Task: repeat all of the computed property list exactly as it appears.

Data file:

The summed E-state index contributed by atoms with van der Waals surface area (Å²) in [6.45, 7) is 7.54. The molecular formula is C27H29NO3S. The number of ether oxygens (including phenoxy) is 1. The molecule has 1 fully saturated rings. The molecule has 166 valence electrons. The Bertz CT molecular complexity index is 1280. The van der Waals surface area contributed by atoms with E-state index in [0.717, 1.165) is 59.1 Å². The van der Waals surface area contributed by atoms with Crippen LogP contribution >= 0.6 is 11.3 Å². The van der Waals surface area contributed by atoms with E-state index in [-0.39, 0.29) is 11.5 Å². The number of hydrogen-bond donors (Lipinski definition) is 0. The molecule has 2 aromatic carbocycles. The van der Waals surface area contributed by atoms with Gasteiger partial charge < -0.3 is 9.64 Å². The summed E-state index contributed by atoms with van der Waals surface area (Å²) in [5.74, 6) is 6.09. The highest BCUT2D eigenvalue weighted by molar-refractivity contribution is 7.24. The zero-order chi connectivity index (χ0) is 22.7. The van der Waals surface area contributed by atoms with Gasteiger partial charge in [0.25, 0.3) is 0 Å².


The summed E-state index contributed by atoms with van der Waals surface area (Å²) in [6.45, 7) is 7.54. The molecular formula is C27H29NO3S. The number of ether oxygens (including phenoxy) is 1. The molecule has 1 fully saturated rings. The molecule has 166 valence electrons. The Bertz CT molecular complexity index is 1280. The van der Waals surface area contributed by atoms with E-state index in [0.717, 1.165) is 59.1 Å². The van der Waals surface area contributed by atoms with Crippen LogP contribution >= 0.6 is 11.3 Å². The van der Waals surface area contributed by atoms with E-state index in [-0.39, 0.29) is 11.5 Å². The number of hydrogen-bond donors (Lipinski definition) is 0. The molecule has 2 aromatic carbocycles. The van der Waals surface area contributed by atoms with Gasteiger partial charge < -0.3 is 9.64 Å². The summed E-state index contributed by atoms with van der Waals surface area (Å²) in [5.74, 6) is 6.09. The highest BCUT2D eigenvalue weighted by molar-refractivity contribution is 7.24. The zero-order chi connectivity index (χ0) is 22.7. The van der Waals surface area contributed by atoms with Gasteiger partial charge in [0.25, 0.3) is 0 Å².